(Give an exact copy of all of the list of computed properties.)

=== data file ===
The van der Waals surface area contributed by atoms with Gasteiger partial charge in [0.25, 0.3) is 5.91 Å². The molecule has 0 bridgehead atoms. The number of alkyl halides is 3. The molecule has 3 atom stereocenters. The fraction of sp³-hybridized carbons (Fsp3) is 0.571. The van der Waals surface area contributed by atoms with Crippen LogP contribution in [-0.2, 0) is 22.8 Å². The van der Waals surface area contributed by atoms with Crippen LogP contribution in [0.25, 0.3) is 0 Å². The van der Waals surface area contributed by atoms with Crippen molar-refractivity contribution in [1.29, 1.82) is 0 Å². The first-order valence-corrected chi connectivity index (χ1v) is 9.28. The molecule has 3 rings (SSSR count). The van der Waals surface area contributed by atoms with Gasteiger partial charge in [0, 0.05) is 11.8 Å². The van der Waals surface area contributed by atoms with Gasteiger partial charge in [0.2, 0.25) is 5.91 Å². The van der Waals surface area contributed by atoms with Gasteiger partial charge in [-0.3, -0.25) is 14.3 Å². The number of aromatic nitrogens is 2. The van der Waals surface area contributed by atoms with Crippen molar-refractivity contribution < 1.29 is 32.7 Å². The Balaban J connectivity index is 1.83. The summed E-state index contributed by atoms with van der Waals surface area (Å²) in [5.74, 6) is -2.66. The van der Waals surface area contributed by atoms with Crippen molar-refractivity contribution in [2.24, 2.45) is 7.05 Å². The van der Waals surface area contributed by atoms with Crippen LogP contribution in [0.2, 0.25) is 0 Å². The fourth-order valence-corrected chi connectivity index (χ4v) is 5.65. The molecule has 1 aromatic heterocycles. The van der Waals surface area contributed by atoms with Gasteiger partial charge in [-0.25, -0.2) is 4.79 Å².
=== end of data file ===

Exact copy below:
The van der Waals surface area contributed by atoms with Gasteiger partial charge in [0.25, 0.3) is 5.91 Å². The molecule has 0 bridgehead atoms. The number of alkyl halides is 3. The molecule has 3 atom stereocenters. The fraction of sp³-hybridized carbons (Fsp3) is 0.571. The van der Waals surface area contributed by atoms with Crippen LogP contribution in [-0.2, 0) is 22.8 Å². The van der Waals surface area contributed by atoms with Crippen LogP contribution in [0.25, 0.3) is 0 Å². The van der Waals surface area contributed by atoms with Crippen molar-refractivity contribution in [1.29, 1.82) is 0 Å². The first-order valence-corrected chi connectivity index (χ1v) is 9.28. The molecule has 3 rings (SSSR count). The van der Waals surface area contributed by atoms with Gasteiger partial charge in [0, 0.05) is 11.8 Å². The van der Waals surface area contributed by atoms with Gasteiger partial charge in [0.2, 0.25) is 5.91 Å². The van der Waals surface area contributed by atoms with Gasteiger partial charge in [-0.3, -0.25) is 14.3 Å². The number of aromatic nitrogens is 2. The van der Waals surface area contributed by atoms with Crippen molar-refractivity contribution < 1.29 is 32.7 Å². The Balaban J connectivity index is 1.83. The summed E-state index contributed by atoms with van der Waals surface area (Å²) in [5.74, 6) is -2.66. The van der Waals surface area contributed by atoms with Crippen molar-refractivity contribution in [2.24, 2.45) is 7.05 Å². The van der Waals surface area contributed by atoms with Crippen LogP contribution in [0.2, 0.25) is 0 Å². The fourth-order valence-corrected chi connectivity index (χ4v) is 5.65. The molecule has 1 aromatic heterocycles. The van der Waals surface area contributed by atoms with Gasteiger partial charge in [-0.25, -0.2) is 4.79 Å².